Shaft Sinking from 1600 to 1800 – The Industrial Revolution
It was during this period of time that the first mining schools were opened in North America and the first technical societies for mining were formed. The first School of Mines in the United States was opened in 1864 at Columbia University in New York. In Canada, McGill University opened a mining engineering program in 1871. This was followed by the University of Toronto in 1892, and Queen’s University in 1893.
Also helping to spread the expertise involved in shaft sinking were the mining technical institutes. In Canada, the first of these to be formed was “The Gold Miners Club of Nova Scotia” in 1887. This organization was reorganized the following year as “The Gold Miners Association of Nova Scotia.” A number of other provinces also set up provincial mining associations in the 1890s. In 1898 the Canadian Mining Institute was formed.
One of the early improvements to shaft sinking techniques during this period was the introduction of horse whims for the removal of material from the shaft bottom. This development occurred in the late 17th and early 18th centuries. A well-designed horse whim could remove material from the shaft bottom many times faster than windlasses operated by manpower.
The second improvement to take place during this period was the replacement of fire setting with drilling and blasting. It took three centuries after gunpowder became known in Europe before some resourceful miner, probably in the late 1500s, thought to stuff some into the cracks in rocks, ignite it, and let chemistry do the work. Eventually, miners realized that if, instead of relying on natural cracks, they used an iron tool to make a deep hole with a small outer opening that could be plugged to confine the combustion gases, they could break even more rock.
It is thought that the first use of blasting with black powder in mines was in Hungary in 1627. For various reasons, such as high cost, lack of suitable drilling tools, and fear of roof collapse, the use of black powder in mining and shaft sinking did not spread rapidly, although it was generally widely accepted by 1700.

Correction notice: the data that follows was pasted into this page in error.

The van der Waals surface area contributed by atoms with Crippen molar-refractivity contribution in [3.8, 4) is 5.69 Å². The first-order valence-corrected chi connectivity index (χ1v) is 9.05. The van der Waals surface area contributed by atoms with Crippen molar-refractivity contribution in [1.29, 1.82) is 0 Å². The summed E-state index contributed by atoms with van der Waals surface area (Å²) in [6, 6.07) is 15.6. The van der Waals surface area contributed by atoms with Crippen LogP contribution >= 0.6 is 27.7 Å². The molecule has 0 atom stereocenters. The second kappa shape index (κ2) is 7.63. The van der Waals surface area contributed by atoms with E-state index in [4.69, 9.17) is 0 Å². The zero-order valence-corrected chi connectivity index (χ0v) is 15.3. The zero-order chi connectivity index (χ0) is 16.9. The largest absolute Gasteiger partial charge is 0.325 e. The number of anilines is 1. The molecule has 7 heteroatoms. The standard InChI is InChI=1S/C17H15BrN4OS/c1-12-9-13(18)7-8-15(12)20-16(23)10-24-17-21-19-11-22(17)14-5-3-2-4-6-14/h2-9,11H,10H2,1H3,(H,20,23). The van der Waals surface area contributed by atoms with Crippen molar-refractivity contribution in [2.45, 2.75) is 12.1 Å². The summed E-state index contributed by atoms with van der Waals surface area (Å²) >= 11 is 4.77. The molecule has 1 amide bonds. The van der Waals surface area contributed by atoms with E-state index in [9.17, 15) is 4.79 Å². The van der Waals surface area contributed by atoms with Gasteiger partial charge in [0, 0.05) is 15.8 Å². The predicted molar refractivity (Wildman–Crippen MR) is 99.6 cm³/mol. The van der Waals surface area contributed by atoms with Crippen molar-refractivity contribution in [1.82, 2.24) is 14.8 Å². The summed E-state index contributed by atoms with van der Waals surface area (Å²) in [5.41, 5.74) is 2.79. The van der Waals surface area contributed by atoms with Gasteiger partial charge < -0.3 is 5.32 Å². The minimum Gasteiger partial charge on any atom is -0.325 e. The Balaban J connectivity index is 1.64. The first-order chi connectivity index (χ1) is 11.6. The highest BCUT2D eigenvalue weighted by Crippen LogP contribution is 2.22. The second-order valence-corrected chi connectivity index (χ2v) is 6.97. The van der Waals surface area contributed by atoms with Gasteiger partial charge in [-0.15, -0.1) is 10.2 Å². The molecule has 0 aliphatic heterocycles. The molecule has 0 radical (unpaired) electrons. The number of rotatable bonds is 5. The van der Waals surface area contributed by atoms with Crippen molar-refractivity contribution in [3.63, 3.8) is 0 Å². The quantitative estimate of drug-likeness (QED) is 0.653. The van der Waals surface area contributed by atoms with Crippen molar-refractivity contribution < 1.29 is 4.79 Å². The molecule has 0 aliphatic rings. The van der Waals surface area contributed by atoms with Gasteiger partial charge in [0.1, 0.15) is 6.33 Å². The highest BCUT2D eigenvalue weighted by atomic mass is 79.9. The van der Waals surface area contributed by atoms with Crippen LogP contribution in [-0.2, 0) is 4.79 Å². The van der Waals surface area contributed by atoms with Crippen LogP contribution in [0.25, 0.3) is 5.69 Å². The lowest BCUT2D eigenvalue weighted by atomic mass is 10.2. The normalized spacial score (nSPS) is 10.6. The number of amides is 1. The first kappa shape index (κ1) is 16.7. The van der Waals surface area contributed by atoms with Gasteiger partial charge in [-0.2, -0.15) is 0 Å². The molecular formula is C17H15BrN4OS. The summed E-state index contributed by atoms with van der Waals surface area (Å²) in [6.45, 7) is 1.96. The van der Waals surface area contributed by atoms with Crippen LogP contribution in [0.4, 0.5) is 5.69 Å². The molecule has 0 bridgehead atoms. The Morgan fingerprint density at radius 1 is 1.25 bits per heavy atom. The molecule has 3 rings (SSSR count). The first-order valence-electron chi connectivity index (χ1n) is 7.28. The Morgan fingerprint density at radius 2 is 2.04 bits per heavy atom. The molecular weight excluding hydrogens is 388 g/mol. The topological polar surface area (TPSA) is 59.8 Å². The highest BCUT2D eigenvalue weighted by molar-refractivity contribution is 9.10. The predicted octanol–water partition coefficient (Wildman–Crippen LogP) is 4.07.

One man swinging a four-pound hammer and holding his own drill rod was called single jacking. A two-man team was called double jacking. One man would swing a hammer that might have a nine pound head while his partner held the drill rod and rotated it in the hole. In average rock, one man might drill eight inches in an hour, while a two-man crew might make two feet. On average, it might take 40 to 60 holes, 1 to 11/2 inches in diameter, to be able to blast away enough rock to advance an eight foot by six foot shaft two feet.
Drilling these 120 feet of holes might use up to 400 pieces of sharpened steel and require the better part of a week. Sometimes a third man was added, also with an eight or nine pound hammer, to further increase the drilling speed. For almost 250 years, this method of drilling blastholes was improved upon only in the composition of drill steels and the manner of tempering them.
Black powder was an extremely dangerous blasting medium. It had to be ignited either by flame or intense heat. The original fuse systems were thin lines of the powder itself or crude fuses made of straw, goose quills, paper, or other combustible material combined with sprinklings of powder. Burning speed of this type of fuse was extremely unreliable.
The first reference to blasting in America is contained in a committee report on the purchase of the Simsbury Connecticut copper mine for conversion into Newgate Prison in 1773. This report stated “by blasting rocks they had prepared a well-finished lodging room about 15 feet by 12 in the caverns and had secured the west shaft of the mine with a large door.”
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